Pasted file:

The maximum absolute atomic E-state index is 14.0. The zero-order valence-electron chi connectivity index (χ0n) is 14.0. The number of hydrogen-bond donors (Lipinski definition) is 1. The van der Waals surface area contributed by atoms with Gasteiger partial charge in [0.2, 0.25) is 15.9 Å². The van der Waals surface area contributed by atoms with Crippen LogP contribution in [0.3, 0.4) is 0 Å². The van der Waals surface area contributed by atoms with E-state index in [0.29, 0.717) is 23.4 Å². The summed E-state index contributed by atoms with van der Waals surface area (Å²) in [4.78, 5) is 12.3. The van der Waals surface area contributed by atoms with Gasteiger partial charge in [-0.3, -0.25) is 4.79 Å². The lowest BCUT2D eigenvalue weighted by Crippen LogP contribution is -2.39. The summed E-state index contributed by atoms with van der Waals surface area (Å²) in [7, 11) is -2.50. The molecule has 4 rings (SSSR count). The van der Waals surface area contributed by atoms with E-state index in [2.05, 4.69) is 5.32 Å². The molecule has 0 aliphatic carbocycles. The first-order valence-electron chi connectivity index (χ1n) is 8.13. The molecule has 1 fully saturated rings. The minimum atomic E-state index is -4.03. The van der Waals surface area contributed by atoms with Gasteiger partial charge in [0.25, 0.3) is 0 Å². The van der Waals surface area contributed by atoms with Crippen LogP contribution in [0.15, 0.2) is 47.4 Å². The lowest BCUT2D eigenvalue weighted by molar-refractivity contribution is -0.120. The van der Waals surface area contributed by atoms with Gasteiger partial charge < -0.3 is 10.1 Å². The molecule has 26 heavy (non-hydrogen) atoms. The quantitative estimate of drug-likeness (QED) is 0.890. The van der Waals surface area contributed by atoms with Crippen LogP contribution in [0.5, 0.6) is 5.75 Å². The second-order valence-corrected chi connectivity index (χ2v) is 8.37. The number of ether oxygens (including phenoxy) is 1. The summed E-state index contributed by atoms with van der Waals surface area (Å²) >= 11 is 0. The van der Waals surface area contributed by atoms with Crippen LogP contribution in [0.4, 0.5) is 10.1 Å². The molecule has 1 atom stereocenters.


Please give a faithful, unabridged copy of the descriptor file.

The maximum absolute atomic E-state index is 14.0. The zero-order valence-electron chi connectivity index (χ0n) is 14.0. The number of hydrogen-bond donors (Lipinski definition) is 1. The van der Waals surface area contributed by atoms with Gasteiger partial charge in [0.2, 0.25) is 15.9 Å². The van der Waals surface area contributed by atoms with Crippen LogP contribution in [0.3, 0.4) is 0 Å². The van der Waals surface area contributed by atoms with E-state index in [0.29, 0.717) is 23.4 Å². The summed E-state index contributed by atoms with van der Waals surface area (Å²) in [4.78, 5) is 12.3. The van der Waals surface area contributed by atoms with Gasteiger partial charge in [-0.3, -0.25) is 4.79 Å². The lowest BCUT2D eigenvalue weighted by Crippen LogP contribution is -2.39. The summed E-state index contributed by atoms with van der Waals surface area (Å²) in [7, 11) is -2.50. The molecule has 4 rings (SSSR count). The van der Waals surface area contributed by atoms with E-state index in [2.05, 4.69) is 5.32 Å². The molecule has 0 aliphatic carbocycles. The first-order valence-electron chi connectivity index (χ1n) is 8.13. The molecule has 1 fully saturated rings. The minimum atomic E-state index is -4.03. The van der Waals surface area contributed by atoms with Gasteiger partial charge in [0.25, 0.3) is 0 Å². The van der Waals surface area contributed by atoms with Crippen LogP contribution in [0.15, 0.2) is 47.4 Å². The lowest BCUT2D eigenvalue weighted by molar-refractivity contribution is -0.120. The van der Waals surface area contributed by atoms with Gasteiger partial charge < -0.3 is 10.1 Å². The molecule has 26 heavy (non-hydrogen) atoms. The quantitative estimate of drug-likeness (QED) is 0.890. The van der Waals surface area contributed by atoms with Crippen LogP contribution in [0.5, 0.6) is 5.75 Å². The second-order valence-corrected chi connectivity index (χ2v) is 8.37. The number of ether oxygens (including phenoxy) is 1. The summed E-state index contributed by atoms with van der Waals surface area (Å²) >= 11 is 0. The van der Waals surface area contributed by atoms with Crippen LogP contribution in [0.4, 0.5) is 10.1 Å². The molecule has 1 atom stereocenters.